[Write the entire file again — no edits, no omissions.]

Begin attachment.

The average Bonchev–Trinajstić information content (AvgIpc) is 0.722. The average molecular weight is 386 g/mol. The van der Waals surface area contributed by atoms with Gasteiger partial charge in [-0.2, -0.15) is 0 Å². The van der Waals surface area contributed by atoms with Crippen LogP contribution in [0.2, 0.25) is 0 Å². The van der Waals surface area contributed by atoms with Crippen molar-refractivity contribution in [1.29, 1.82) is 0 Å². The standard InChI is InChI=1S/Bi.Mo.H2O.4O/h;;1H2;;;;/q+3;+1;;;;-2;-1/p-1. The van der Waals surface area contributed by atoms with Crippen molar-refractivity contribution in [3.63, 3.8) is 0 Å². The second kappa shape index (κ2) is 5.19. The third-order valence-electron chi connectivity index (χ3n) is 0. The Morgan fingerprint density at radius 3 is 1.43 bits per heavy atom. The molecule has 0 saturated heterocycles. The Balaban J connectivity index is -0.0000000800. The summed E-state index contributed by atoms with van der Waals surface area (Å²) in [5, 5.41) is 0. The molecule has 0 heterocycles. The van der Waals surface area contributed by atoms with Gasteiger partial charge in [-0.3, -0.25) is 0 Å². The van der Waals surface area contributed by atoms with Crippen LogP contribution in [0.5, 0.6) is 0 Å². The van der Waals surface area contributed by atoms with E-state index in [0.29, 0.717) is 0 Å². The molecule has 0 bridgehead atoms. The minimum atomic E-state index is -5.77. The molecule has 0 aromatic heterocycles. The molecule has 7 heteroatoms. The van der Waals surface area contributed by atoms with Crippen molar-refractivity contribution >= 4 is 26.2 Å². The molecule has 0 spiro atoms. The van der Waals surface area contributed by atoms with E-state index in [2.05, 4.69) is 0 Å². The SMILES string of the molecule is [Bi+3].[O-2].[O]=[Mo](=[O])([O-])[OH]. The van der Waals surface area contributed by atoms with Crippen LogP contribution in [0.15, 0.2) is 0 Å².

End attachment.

The average Bonchev–Trinajstić information content (AvgIpc) is 0.722. The average molecular weight is 386 g/mol. The van der Waals surface area contributed by atoms with Gasteiger partial charge in [-0.2, -0.15) is 0 Å². The van der Waals surface area contributed by atoms with Crippen LogP contribution in [0.2, 0.25) is 0 Å². The van der Waals surface area contributed by atoms with Crippen molar-refractivity contribution in [1.29, 1.82) is 0 Å². The standard InChI is InChI=1S/Bi.Mo.H2O.4O/h;;1H2;;;;/q+3;+1;;;;-2;-1/p-1. The van der Waals surface area contributed by atoms with Crippen molar-refractivity contribution in [3.63, 3.8) is 0 Å². The second kappa shape index (κ2) is 5.19. The third-order valence-electron chi connectivity index (χ3n) is 0. The Morgan fingerprint density at radius 3 is 1.43 bits per heavy atom. The molecule has 0 saturated heterocycles. The Balaban J connectivity index is -0.0000000800. The summed E-state index contributed by atoms with van der Waals surface area (Å²) in [5, 5.41) is 0. The molecule has 0 heterocycles. The van der Waals surface area contributed by atoms with Gasteiger partial charge in [-0.3, -0.25) is 0 Å². The van der Waals surface area contributed by atoms with Crippen LogP contribution in [0.5, 0.6) is 0 Å². The van der Waals surface area contributed by atoms with E-state index in [0.29, 0.717) is 0 Å². The molecule has 0 bridgehead atoms. The minimum atomic E-state index is -5.77. The molecule has 0 aromatic heterocycles. The molecule has 7 heteroatoms. The van der Waals surface area contributed by atoms with Crippen molar-refractivity contribution >= 4 is 26.2 Å². The molecule has 0 spiro atoms. The van der Waals surface area contributed by atoms with E-state index in [2.05, 4.69) is 0 Å². The SMILES string of the molecule is [Bi+3].[O-2].[O]=[Mo](=[O])([O-])[OH]. The van der Waals surface area contributed by atoms with Crippen LogP contribution in [0.15, 0.2) is 0 Å².